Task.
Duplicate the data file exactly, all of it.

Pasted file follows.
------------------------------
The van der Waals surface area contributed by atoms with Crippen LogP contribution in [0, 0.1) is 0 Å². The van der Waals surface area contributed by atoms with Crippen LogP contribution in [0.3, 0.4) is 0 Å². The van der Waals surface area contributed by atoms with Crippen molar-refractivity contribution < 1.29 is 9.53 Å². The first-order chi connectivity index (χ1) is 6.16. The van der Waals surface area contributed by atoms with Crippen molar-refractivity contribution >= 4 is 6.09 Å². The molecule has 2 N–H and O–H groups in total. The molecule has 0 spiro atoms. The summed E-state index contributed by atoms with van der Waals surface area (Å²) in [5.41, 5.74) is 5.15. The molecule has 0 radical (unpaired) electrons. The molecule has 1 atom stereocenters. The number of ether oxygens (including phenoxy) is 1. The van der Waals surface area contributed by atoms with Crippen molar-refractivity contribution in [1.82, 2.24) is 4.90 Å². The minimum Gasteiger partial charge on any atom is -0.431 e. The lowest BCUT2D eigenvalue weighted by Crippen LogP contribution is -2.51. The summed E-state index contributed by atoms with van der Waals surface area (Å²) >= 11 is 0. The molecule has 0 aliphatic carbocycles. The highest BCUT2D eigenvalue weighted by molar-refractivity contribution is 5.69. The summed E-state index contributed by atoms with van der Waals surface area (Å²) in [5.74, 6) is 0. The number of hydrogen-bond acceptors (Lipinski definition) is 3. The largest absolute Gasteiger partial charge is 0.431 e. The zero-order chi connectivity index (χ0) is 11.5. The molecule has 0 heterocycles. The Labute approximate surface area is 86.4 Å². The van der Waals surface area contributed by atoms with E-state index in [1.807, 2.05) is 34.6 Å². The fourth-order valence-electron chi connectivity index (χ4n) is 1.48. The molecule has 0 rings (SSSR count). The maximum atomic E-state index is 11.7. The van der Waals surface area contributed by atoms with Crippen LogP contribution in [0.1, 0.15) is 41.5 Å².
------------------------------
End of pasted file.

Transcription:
The van der Waals surface area contributed by atoms with Crippen LogP contribution in [0, 0.1) is 0 Å². The van der Waals surface area contributed by atoms with Crippen LogP contribution in [0.3, 0.4) is 0 Å². The van der Waals surface area contributed by atoms with Crippen molar-refractivity contribution < 1.29 is 9.53 Å². The first-order chi connectivity index (χ1) is 6.16. The van der Waals surface area contributed by atoms with Crippen molar-refractivity contribution >= 4 is 6.09 Å². The molecule has 2 N–H and O–H groups in total. The molecule has 0 spiro atoms. The summed E-state index contributed by atoms with van der Waals surface area (Å²) in [5.41, 5.74) is 5.15. The molecule has 0 radical (unpaired) electrons. The molecule has 1 atom stereocenters. The number of ether oxygens (including phenoxy) is 1. The van der Waals surface area contributed by atoms with Crippen molar-refractivity contribution in [1.82, 2.24) is 4.90 Å². The minimum Gasteiger partial charge on any atom is -0.431 e. The lowest BCUT2D eigenvalue weighted by Crippen LogP contribution is -2.51. The summed E-state index contributed by atoms with van der Waals surface area (Å²) >= 11 is 0. The molecule has 0 aliphatic carbocycles. The highest BCUT2D eigenvalue weighted by molar-refractivity contribution is 5.69. The summed E-state index contributed by atoms with van der Waals surface area (Å²) in [5.74, 6) is 0. The number of hydrogen-bond acceptors (Lipinski definition) is 3. The largest absolute Gasteiger partial charge is 0.431 e. The zero-order chi connectivity index (χ0) is 11.5. The molecule has 0 heterocycles. The Labute approximate surface area is 86.4 Å². The van der Waals surface area contributed by atoms with E-state index in [1.807, 2.05) is 34.6 Å². The fourth-order valence-electron chi connectivity index (χ4n) is 1.48. The molecule has 0 rings (SSSR count). The maximum atomic E-state index is 11.7. The van der Waals surface area contributed by atoms with Crippen LogP contribution in [0.1, 0.15) is 41.5 Å².